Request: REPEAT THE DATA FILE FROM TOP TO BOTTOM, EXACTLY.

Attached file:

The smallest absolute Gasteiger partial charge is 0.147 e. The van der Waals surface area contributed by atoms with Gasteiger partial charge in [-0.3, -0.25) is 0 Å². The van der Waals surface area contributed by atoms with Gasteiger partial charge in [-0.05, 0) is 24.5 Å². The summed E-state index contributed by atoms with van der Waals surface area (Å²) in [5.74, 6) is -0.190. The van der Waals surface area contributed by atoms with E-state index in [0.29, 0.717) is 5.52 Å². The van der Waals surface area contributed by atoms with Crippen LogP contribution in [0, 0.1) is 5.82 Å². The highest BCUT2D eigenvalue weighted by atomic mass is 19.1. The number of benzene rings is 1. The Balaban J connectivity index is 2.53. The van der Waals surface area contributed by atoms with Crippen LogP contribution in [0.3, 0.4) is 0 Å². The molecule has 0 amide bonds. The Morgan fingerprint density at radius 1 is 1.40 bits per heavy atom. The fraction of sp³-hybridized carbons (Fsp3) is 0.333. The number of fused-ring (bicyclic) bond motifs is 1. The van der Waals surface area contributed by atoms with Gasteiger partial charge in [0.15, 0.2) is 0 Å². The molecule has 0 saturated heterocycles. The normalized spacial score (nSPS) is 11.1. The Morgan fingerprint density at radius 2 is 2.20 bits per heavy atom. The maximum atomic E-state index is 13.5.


The smallest absolute Gasteiger partial charge is 0.147 e. The van der Waals surface area contributed by atoms with Gasteiger partial charge in [-0.3, -0.25) is 0 Å². The van der Waals surface area contributed by atoms with Gasteiger partial charge in [-0.05, 0) is 24.5 Å². The summed E-state index contributed by atoms with van der Waals surface area (Å²) in [5.74, 6) is -0.190. The van der Waals surface area contributed by atoms with E-state index in [0.29, 0.717) is 5.52 Å². The van der Waals surface area contributed by atoms with Crippen LogP contribution in [0, 0.1) is 5.82 Å². The highest BCUT2D eigenvalue weighted by atomic mass is 19.1. The number of benzene rings is 1. The Balaban J connectivity index is 2.53. The van der Waals surface area contributed by atoms with Crippen LogP contribution in [0.3, 0.4) is 0 Å². The molecule has 0 amide bonds. The Morgan fingerprint density at radius 1 is 1.40 bits per heavy atom. The fraction of sp³-hybridized carbons (Fsp3) is 0.333. The number of fused-ring (bicyclic) bond motifs is 1. The van der Waals surface area contributed by atoms with Gasteiger partial charge in [0.15, 0.2) is 0 Å². The molecule has 0 saturated heterocycles. The normalized spacial score (nSPS) is 11.1. The Morgan fingerprint density at radius 2 is 2.20 bits per heavy atom. The maximum atomic E-state index is 13.5.